Mechanism for Peace Operations Response (MPOR)

FY2017 Funding Recommendation:  
$150 million


Funding History


       President's FY2017 Request   

       InterAction's FY2017 Recommendation

*This is a new program request. 

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 Key Facts

  • Global demand for UN peacekeepers has grown significantly over the last decade. There are currently more than 125,000 personnel deployed to 16 UN peacekeeping missions, representing a 52% increase in the number of uniformed personnel serving in the field since December 2005.

  • In light of this continuing growth in demand for peacekeepers, it is conceivable that the UN Security Council could eventually authorize new missions in other countries, such as Burundi, Yemen, or even Syria and Ukraine. Given the prevailing uncertainties currently facing international security, the U.S. needs the budgetary flexibility provided by initiatives like the MPOR more than ever.

The Mechanism for Peace Operations Response (MPOR) – originally proposed by the president in his FY2016 and FY2015 budget requests, but not yet acted upon by Congress – would fund unanticipated peacekeeping needs, including both new and expanded operations by UN or non-UN forces. This would be in addition to funding provided in traditional peacekeeping accounts: Peacekeeping Operations (PKO) and Contributions to International Peacekeeping Activities (CIPA).

Crises can arise at any time, without regard to the U.S. budget cycle. For example, in Burundi, growing violence is causing U.S. and world leaders to call for a multilateral peace operation. However, because an operation has not yet been authorized by the UN Security Council, the president’s 2017 budget does not request any funding for it. Given the tragic and rapidly deteriorating security situation in country, there is a significant possibility the Security Council will act soon, necessitating FY2017 funding.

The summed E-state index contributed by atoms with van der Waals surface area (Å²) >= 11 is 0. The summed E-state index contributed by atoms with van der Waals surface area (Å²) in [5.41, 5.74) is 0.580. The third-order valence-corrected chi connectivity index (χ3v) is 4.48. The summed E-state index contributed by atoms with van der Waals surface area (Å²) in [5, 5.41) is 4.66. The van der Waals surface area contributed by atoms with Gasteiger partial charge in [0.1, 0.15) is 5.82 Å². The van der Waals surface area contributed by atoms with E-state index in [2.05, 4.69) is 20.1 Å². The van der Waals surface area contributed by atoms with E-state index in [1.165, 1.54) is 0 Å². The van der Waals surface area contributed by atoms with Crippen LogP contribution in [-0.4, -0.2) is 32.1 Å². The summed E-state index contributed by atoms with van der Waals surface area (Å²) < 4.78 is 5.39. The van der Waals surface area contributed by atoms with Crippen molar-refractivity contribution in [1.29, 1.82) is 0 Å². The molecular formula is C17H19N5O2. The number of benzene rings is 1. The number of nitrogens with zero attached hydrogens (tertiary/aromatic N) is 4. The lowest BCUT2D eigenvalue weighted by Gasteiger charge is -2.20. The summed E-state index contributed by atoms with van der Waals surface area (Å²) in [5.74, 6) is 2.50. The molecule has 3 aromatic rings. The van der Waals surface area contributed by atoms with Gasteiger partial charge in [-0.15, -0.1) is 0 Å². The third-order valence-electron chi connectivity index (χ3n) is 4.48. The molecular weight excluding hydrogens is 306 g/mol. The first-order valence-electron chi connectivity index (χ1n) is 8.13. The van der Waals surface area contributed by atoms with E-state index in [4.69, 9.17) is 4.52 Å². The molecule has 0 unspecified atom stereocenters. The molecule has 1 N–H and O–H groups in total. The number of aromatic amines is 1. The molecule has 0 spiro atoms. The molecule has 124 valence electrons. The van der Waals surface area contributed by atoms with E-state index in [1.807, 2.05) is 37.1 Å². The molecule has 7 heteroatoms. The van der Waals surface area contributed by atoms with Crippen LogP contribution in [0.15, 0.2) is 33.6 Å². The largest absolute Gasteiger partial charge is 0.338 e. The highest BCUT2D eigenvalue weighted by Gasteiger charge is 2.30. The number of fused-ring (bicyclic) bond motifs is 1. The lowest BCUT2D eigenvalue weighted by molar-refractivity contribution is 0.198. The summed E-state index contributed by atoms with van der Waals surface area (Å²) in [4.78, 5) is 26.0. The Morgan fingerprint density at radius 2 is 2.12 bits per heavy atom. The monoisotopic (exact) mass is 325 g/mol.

Examples from prior years also demonstrate the need for this type of mechanism:

  • In 2013, the president’s budget did not include a request for the Mali mission (MINUSMA), which negatively impacted Congress’ ability to fund MINUSMA in the FY2014 Omnibus.
  • In 2014, the President did not include additional funding for the Central African Republic (CAR) peacekeeping mission in his original request because the mission was not authorized at the time of the budget release; funding for the CAR mission had to be included in a later Overseas Contingency Operations budget amendment.

The MPOR can be an effective way to deal with the budgetary challenges created by crises or unexpected scenarios that require new peacekeeping missions or the expansion of existing ones – operations which are manifestly in U.S. national security interests. It would provide the United States with the flexibility to respond quickly – ensuring that these operations are funded even if they were unanticipated at the time of the President’s budget – without undermining other critical areas of demonstrated need.  

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